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Excessive Use of Social Media and Addictive Behavior Research Paper


Abstract

The study of the issue of Internet addiction occupies a rather significant place in many psychologists and sociologists’ works in recent years. This issue has become of great importance, and the search for effective ways to eliminate this social problem is topical as people of all ages can face such an addiction. This qualitative research with survey design to determine the number of people deeply involved in the web is aimed at searching for actual methods of combating the described problem. It is performed in the form of the literature review and a detailed description of the methodology that can be used for possible intervention. The main question is whether there is a positive correlation between the problem of Internet addiction and other factors (age, gender, the level of education, etc.). The rationale is based on ten peer-reviewed articles with unique research. The practical importance of the paper lies in the possibility of applying the results in the process of eliminating the problem of Internet addiction.

Introduction

The excessive use of the Internet and the infatuation with social networks has led to the fact that a special term used in psychology is applied. It is about such a concept as Internet addiction, the essence of which lies in an irresistible desire to immerse oneself in the world of virtual communication and other social media as soon as possible. Because this problem is a common practice on the whole territory of the Earth where there is the Internet, a rather big need arises to find an effective and affordable means of combating this type of addiction. It is possible to review some scientific studies of other authors to realize the scale of the problem. Also, it is essential to develop separate research based on the information obtained in the process of reviewing the sources to find useful data. A carefully thoughtful and competent study with survey design to determine the percentage of addicted people will certainly help to at least find an effective way to reduce addiction to social networks and other media.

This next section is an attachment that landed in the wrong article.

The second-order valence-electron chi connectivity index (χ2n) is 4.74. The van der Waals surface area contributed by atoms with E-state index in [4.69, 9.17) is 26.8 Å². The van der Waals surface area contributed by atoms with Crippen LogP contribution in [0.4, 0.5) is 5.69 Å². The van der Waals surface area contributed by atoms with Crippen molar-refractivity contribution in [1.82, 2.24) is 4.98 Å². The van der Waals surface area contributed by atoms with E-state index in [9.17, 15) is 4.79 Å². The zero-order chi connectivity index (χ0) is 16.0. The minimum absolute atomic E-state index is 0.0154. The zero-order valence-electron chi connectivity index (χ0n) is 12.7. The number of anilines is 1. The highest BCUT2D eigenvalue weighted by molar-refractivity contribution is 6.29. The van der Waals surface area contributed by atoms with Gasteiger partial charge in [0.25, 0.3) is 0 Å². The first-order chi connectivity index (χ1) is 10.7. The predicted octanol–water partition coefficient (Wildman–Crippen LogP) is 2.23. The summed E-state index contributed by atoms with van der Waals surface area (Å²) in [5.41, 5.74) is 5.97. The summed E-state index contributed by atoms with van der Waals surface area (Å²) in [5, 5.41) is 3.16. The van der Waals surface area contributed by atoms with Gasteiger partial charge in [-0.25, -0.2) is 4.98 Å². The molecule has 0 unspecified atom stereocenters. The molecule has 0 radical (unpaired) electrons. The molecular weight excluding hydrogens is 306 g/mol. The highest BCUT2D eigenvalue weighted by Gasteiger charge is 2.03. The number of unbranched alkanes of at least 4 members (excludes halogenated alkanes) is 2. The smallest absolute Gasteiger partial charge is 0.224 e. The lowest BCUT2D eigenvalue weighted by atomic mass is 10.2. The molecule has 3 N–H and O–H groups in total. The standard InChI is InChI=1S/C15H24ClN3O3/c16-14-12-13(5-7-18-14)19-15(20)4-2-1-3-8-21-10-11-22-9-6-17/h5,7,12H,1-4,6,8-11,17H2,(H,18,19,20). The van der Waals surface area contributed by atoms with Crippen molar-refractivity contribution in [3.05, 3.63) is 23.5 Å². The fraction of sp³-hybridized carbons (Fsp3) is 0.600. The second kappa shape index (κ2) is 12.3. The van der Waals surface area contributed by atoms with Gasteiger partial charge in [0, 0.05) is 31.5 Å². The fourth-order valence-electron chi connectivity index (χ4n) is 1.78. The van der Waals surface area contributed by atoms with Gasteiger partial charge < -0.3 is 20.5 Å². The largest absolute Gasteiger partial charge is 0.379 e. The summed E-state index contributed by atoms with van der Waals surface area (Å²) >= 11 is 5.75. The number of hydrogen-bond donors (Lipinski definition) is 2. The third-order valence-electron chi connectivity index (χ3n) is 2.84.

Literature Review

As a rationale, scientific peer-reviewed articles of respected authors can be used as a means of analyzing the current problem of Internet addiction and finding the right information and possible ways of intervention. For this study, ten papers were taken as the basis for the review. All the articles are relevant to the problem of Internet addiction and the consequences of excessive spending time on social networks.

One of the sources is the article by Andreassen et al. (2016). Its authors consider the potential relationship between the Internet or gambling addiction and various mental disorders. The researchers pay considerable attention to the symptoms of this problem, mentioning insomnia, irritability, anxiety, depression, etc. (Andreassen et al., 2016). A similar study was conducted by Andreassen, Pallesen, and Griffiths (2017). In this work, the authors considered several other issues, in particular, a possible positive correlation between Internet addiction and self-esteem. Based on the obtained results, the authors concluded that young girls who do not have a boyfriend were most affected by this problem, and excessive time spent on social networks negatively affected their self-esteem (Andreassen et al., 2017). Therefore, a positive correlation was proved.

Another study by Van Deursen, Bolle, Hegner, and Kommers (2015) is devoted to the study of smartphones’ influence concerning the variety of factors, including age, sex, occupation, etc. The authors concluded that emotional intelligence did not have anything in common with too frequent use of gadgets and electronic devices, and age hurt addictive smartphone behavior (Van Deursen et al., 2015). This study partially overlapped with that of Anderson, Steen, and Stavropoulos (2017) as its authors considered the behavior of adults and adolescents from the perspective of Internet users. It was proved that in adolescence, young people tended to spend more time on social networks, and the addiction developed rather quickly (Anderson et al., 2017). This fact confirmed the relationship between age and the existing problem.